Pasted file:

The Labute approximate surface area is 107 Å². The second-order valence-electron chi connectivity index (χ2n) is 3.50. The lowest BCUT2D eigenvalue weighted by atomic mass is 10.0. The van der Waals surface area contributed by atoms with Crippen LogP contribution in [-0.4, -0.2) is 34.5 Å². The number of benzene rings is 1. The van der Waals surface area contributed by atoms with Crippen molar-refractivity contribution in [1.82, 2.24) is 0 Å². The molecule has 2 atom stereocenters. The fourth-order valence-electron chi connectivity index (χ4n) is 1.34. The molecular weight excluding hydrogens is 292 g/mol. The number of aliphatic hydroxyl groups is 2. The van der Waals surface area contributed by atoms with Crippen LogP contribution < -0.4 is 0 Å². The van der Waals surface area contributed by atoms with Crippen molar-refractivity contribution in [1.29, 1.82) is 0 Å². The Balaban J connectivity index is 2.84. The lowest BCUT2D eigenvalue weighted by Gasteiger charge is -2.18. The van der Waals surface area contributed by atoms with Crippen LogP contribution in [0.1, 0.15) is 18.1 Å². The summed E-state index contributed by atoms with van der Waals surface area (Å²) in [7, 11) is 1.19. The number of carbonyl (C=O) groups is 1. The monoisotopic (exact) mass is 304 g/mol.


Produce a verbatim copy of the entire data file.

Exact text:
The Labute approximate surface area is 107 Å². The second-order valence-electron chi connectivity index (χ2n) is 3.50. The lowest BCUT2D eigenvalue weighted by atomic mass is 10.0. The van der Waals surface area contributed by atoms with Crippen LogP contribution in [-0.4, -0.2) is 34.5 Å². The number of benzene rings is 1. The van der Waals surface area contributed by atoms with Crippen molar-refractivity contribution in [1.82, 2.24) is 0 Å². The molecule has 2 atom stereocenters. The fourth-order valence-electron chi connectivity index (χ4n) is 1.34. The molecular weight excluding hydrogens is 292 g/mol. The number of aliphatic hydroxyl groups is 2. The van der Waals surface area contributed by atoms with Crippen LogP contribution < -0.4 is 0 Å². The van der Waals surface area contributed by atoms with Crippen molar-refractivity contribution in [1.29, 1.82) is 0 Å². The Balaban J connectivity index is 2.84. The lowest BCUT2D eigenvalue weighted by Gasteiger charge is -2.18. The van der Waals surface area contributed by atoms with Crippen LogP contribution in [0.1, 0.15) is 18.1 Å². The summed E-state index contributed by atoms with van der Waals surface area (Å²) in [7, 11) is 1.19. The number of carbonyl (C=O) groups is 1. The monoisotopic (exact) mass is 304 g/mol.